The Sword of Destiny
"Geralt, take me on your horse!"
    "Jump on!"
    The ravine ended with a scattering of pale rocks spread increasingly further apart, creating an irregular circle. Behind them, the ground sloped slightly before becoming uneven and grassy pasture, enclosed all around by limestone cliffs studded with thousands of holes. Three narrow canyons, ancient beds of dried up mountain streams, overlooked the pasture.
    Boholt arrived first and, galloping up to the rocky barrier, stopped his horse suddenly and stood up in his stirrups.
    "By the plague," he said. "By the yellow plague. This... this... it cannot be!"
    "What?" asked Dorregaray, going up to him.
    Next to him, Yennefer jumped off the Reavers' wagon, pressed her chest up against a large boulder and looked in turn. She stood back, rubbing her eyes.
    "What? What is it?" shouted Jaskier, trying to see over Geralt's shoulder. "What is it Boholt?"
    "The dragon... It's gold."
    Not more than one hundred paces from the narrowing of the ravine from which they had just emerged, atop a small hillock on the gently sloping path leading to the main northern canyon, sat a creature. Resting its narrow head on a rounded chest, it stretched its long and slender neck in a perfect arch, its tail wound around its outstretched paws.
    There was in this creature an ineffable grace, something feline that clearly contradicted its reptilian provenance, for it was, without a doubt, reptilian. The scales it bore gave the appearance of being finely painted on. Furiously brilliant light shone in the dragon's bright yellow eyes. The creature was most certainly gold: from the tips of its claws planted in the earth up to the end of its long tail that moved slowly amongst the thistles proliferating upon the height. The creature opened its big, amber, bat-like wings and remained still, looking at them with its huge golden eyes and demanding that they admire it.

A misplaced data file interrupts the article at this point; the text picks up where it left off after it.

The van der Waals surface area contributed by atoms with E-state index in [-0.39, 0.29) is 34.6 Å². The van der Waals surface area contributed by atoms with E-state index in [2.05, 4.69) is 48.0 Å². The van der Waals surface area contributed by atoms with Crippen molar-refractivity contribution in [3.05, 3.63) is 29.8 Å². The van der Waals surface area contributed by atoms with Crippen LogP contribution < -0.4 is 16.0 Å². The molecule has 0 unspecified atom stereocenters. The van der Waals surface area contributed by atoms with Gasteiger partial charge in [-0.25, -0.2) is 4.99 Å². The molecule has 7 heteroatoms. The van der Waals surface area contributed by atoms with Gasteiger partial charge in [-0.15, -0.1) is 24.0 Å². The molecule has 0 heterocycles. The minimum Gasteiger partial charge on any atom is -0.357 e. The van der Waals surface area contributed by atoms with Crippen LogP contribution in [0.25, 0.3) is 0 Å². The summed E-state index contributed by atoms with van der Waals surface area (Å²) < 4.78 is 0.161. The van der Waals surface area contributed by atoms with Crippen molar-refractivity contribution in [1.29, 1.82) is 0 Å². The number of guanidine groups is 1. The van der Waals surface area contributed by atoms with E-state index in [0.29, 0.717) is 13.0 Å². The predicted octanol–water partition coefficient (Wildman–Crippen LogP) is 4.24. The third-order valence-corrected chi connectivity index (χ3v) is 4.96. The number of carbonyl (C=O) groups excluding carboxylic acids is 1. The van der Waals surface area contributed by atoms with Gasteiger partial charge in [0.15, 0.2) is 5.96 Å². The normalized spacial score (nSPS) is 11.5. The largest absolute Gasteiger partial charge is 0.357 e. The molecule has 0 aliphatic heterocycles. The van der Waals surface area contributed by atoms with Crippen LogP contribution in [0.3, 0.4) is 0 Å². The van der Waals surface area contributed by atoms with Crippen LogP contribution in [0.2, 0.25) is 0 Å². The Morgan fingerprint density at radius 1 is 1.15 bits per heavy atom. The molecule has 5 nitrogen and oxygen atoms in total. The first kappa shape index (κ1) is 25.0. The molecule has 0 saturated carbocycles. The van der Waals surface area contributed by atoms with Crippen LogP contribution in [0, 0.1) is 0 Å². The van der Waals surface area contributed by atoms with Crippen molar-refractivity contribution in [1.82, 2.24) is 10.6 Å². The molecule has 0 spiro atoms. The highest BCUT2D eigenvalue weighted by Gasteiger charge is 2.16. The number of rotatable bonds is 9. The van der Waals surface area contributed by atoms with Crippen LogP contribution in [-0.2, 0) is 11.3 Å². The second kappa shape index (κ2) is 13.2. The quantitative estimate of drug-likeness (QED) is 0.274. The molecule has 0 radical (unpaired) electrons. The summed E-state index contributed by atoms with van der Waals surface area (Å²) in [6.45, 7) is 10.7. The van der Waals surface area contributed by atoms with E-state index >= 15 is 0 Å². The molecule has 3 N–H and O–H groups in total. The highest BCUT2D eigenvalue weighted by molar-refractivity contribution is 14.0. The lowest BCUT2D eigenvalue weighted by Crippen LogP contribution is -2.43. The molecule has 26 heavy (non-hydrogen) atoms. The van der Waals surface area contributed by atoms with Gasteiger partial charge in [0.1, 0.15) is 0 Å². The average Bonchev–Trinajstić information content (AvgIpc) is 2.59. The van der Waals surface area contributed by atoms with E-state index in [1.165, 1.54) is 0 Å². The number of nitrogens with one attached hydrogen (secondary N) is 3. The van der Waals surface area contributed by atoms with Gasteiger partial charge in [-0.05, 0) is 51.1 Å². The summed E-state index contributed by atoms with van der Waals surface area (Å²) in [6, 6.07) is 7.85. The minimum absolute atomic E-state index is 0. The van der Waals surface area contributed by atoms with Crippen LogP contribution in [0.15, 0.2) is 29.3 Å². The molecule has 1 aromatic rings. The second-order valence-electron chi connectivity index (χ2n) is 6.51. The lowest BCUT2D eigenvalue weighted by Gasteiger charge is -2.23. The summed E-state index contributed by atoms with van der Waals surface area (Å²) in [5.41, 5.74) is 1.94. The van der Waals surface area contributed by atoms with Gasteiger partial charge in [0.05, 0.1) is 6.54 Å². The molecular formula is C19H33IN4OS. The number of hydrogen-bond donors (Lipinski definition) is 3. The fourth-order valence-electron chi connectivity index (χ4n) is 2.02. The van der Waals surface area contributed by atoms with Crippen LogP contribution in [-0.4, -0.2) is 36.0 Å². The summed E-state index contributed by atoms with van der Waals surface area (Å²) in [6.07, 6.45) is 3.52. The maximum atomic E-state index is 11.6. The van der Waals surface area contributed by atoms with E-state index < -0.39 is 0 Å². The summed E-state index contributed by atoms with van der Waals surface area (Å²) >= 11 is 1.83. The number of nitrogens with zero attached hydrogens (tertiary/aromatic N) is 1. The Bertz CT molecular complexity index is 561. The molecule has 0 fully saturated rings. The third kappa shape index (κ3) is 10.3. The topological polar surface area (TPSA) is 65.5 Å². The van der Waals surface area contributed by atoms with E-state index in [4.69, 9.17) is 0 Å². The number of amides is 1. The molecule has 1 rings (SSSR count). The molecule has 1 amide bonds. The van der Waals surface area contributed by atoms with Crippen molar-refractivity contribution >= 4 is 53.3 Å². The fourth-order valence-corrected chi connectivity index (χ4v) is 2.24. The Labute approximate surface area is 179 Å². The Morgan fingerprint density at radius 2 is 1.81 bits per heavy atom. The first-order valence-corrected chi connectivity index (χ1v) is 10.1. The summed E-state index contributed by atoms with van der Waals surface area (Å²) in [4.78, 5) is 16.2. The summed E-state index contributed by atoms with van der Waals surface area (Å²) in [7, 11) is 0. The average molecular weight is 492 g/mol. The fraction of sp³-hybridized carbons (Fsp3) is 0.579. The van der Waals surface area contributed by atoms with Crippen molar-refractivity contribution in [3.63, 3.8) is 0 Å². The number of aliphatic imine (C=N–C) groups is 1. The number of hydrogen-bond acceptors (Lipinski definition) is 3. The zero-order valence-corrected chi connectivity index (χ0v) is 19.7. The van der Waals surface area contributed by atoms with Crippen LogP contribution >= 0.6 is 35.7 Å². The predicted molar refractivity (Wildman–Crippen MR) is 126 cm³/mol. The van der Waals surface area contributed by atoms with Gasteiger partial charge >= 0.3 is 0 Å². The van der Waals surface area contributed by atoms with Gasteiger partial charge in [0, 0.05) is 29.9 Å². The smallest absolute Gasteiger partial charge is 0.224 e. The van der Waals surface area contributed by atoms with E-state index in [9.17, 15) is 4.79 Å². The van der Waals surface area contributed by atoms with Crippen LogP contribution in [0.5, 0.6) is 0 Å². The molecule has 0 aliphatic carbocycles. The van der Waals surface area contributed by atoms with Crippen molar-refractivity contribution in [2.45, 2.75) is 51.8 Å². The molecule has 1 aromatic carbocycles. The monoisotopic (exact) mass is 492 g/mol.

"A golden dragon," murmured Dorregaray. "It's impossible... a living legend!"
    "For crying out loud, golden dragons don't exist," asserted Nischuka, spitting. "I know what I'm talking about."
    "What, therefore, do you see upon the height?" asked Jaskier.
    "It's trickery."
    "An illusion."
    "It is not an illusion," said Yennefer.
    "It is a golden dragon," added Gyllenstiern. "Most certainly a golden dragon."
    "Golden dragons exist only in legends!"
    "Stop," Boholt intervened with finality. "There's no need to make a fuss. Any fool can see that we're dealing with a golden dragon. What's the difference, my dear lords? Gold, speckled, chartreuse or checked? It's not big. We can deal with it in less than two. Ripper, Nischuka, take the canvas off the wagon, grab the equipment. Gold, not gold; it matters not."
    "There is a difference, Boholt," said Ripper. "And an important one. It's not the dragon we're hunting. It's not the one who was poisoned near Holopole and who waits for us in his cavern, sleeping peacefully on precious metals and stones. This one is only resting on its arse in the meadow. What's the point of dealing with him?"
    "This dragon is gold, Kennet," shouted Yarpen Zigrin. "Have you seen its like before? Don't you understand? We'll get a lot more for its skin that what we could pull in for some pitiful treasure."
    "And without damaging the market for precious stones," added Yennefer with an ugly smile. "Yarpen is right. The contract remains in effect. There is still something to share, don't you think?"
    "Hey! Boholt?" shouted Nischuka from the wagon, noisily grabbing pieces of equipment. What do we use to protect the horses? Does a gold lizard spit out fire, acid or steam?"
    "The devil only knows, my dear lords," replied Boholt, concerned. "Hey! Magicians! Do the legends of golden dragons explain how to slay them?"
    "How should we kill it? In the usual way," replied Kozojed suddenly, raising his voice. "There's no time to waste. Give me an animal. We shall stuff it with poison then feed it to the lizard. That'll do it."
    Dorregaray gave the shoemaker

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